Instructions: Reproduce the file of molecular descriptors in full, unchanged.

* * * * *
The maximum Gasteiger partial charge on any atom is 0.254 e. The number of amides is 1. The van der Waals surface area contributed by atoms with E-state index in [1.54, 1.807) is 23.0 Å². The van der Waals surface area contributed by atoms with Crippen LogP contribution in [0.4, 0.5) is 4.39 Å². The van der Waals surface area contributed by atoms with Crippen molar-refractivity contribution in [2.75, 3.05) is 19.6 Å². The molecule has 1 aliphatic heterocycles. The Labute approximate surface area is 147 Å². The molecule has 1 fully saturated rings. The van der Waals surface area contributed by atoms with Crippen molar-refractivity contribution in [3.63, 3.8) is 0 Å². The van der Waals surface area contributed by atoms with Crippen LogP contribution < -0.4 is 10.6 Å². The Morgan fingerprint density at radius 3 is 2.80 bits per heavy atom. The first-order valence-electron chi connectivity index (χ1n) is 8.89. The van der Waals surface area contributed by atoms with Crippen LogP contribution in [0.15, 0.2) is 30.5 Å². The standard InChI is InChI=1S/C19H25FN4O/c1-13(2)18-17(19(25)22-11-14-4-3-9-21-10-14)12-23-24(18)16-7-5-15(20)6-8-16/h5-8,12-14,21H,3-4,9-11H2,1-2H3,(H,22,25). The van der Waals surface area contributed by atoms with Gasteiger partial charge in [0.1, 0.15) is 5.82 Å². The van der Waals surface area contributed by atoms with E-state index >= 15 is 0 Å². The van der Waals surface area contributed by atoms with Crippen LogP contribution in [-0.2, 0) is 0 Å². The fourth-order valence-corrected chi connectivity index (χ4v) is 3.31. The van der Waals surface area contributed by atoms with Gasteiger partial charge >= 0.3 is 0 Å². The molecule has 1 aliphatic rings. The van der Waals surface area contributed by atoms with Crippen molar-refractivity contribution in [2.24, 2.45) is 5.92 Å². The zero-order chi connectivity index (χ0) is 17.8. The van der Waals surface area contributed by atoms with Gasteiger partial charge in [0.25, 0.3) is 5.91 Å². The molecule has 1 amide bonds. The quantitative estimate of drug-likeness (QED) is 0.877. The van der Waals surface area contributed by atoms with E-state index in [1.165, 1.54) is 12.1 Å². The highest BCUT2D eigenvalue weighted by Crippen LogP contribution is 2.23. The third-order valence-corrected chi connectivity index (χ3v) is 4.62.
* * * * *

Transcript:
The maximum Gasteiger partial charge on any atom is 0.254 e. The number of amides is 1. The van der Waals surface area contributed by atoms with E-state index in [1.54, 1.807) is 23.0 Å². The van der Waals surface area contributed by atoms with Crippen LogP contribution in [0.4, 0.5) is 4.39 Å². The van der Waals surface area contributed by atoms with Crippen molar-refractivity contribution in [2.75, 3.05) is 19.6 Å². The molecule has 1 aliphatic heterocycles. The Labute approximate surface area is 147 Å². The molecule has 1 fully saturated rings. The van der Waals surface area contributed by atoms with Crippen molar-refractivity contribution in [3.63, 3.8) is 0 Å². The van der Waals surface area contributed by atoms with Crippen LogP contribution < -0.4 is 10.6 Å². The Morgan fingerprint density at radius 3 is 2.80 bits per heavy atom. The first-order valence-electron chi connectivity index (χ1n) is 8.89. The van der Waals surface area contributed by atoms with Crippen LogP contribution in [0.15, 0.2) is 30.5 Å². The standard InChI is InChI=1S/C19H25FN4O/c1-13(2)18-17(19(25)22-11-14-4-3-9-21-10-14)12-23-24(18)16-7-5-15(20)6-8-16/h5-8,12-14,21H,3-4,9-11H2,1-2H3,(H,22,25). The van der Waals surface area contributed by atoms with Gasteiger partial charge in [0.1, 0.15) is 5.82 Å². The van der Waals surface area contributed by atoms with E-state index >= 15 is 0 Å². The van der Waals surface area contributed by atoms with Crippen LogP contribution in [-0.2, 0) is 0 Å². The fourth-order valence-corrected chi connectivity index (χ4v) is 3.31. The van der Waals surface area contributed by atoms with Gasteiger partial charge >= 0.3 is 0 Å². The molecule has 1 aliphatic rings. The van der Waals surface area contributed by atoms with Crippen molar-refractivity contribution in [2.24, 2.45) is 5.92 Å². The zero-order chi connectivity index (χ0) is 17.8. The van der Waals surface area contributed by atoms with Gasteiger partial charge in [0.25, 0.3) is 5.91 Å². The molecule has 1 amide bonds. The quantitative estimate of drug-likeness (QED) is 0.877. The van der Waals surface area contributed by atoms with E-state index in [1.165, 1.54) is 12.1 Å². The highest BCUT2D eigenvalue weighted by Crippen LogP contribution is 2.23. The third-order valence-corrected chi connectivity index (χ3v) is 4.62.